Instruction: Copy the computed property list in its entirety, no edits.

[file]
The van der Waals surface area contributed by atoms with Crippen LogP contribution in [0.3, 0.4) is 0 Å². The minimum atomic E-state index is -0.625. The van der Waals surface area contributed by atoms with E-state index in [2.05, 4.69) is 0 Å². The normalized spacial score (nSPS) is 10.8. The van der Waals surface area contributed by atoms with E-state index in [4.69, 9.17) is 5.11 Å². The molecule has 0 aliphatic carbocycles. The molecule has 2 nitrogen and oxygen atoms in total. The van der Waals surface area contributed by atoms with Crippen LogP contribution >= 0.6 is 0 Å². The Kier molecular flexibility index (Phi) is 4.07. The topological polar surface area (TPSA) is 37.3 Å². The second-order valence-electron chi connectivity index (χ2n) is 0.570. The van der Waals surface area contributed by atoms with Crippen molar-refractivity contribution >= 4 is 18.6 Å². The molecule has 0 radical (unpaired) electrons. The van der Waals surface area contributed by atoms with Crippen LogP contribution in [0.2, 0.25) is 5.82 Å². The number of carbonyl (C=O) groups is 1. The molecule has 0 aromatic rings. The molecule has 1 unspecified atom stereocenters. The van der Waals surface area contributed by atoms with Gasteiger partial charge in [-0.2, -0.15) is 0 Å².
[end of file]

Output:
The van der Waals surface area contributed by atoms with Crippen LogP contribution in [0.3, 0.4) is 0 Å². The minimum atomic E-state index is -0.625. The van der Waals surface area contributed by atoms with E-state index in [2.05, 4.69) is 0 Å². The normalized spacial score (nSPS) is 10.8. The van der Waals surface area contributed by atoms with E-state index in [4.69, 9.17) is 5.11 Å². The molecule has 0 aliphatic carbocycles. The molecule has 2 nitrogen and oxygen atoms in total. The van der Waals surface area contributed by atoms with Crippen LogP contribution >= 0.6 is 0 Å². The Kier molecular flexibility index (Phi) is 4.07. The topological polar surface area (TPSA) is 37.3 Å². The second-order valence-electron chi connectivity index (χ2n) is 0.570. The van der Waals surface area contributed by atoms with Crippen molar-refractivity contribution >= 4 is 18.6 Å². The molecule has 0 radical (unpaired) electrons. The van der Waals surface area contributed by atoms with Crippen LogP contribution in [0.2, 0.25) is 5.82 Å². The number of carbonyl (C=O) groups is 1. The molecule has 0 aromatic rings. The molecule has 1 unspecified atom stereocenters. The van der Waals surface area contributed by atoms with Gasteiger partial charge in [-0.2, -0.15) is 0 Å².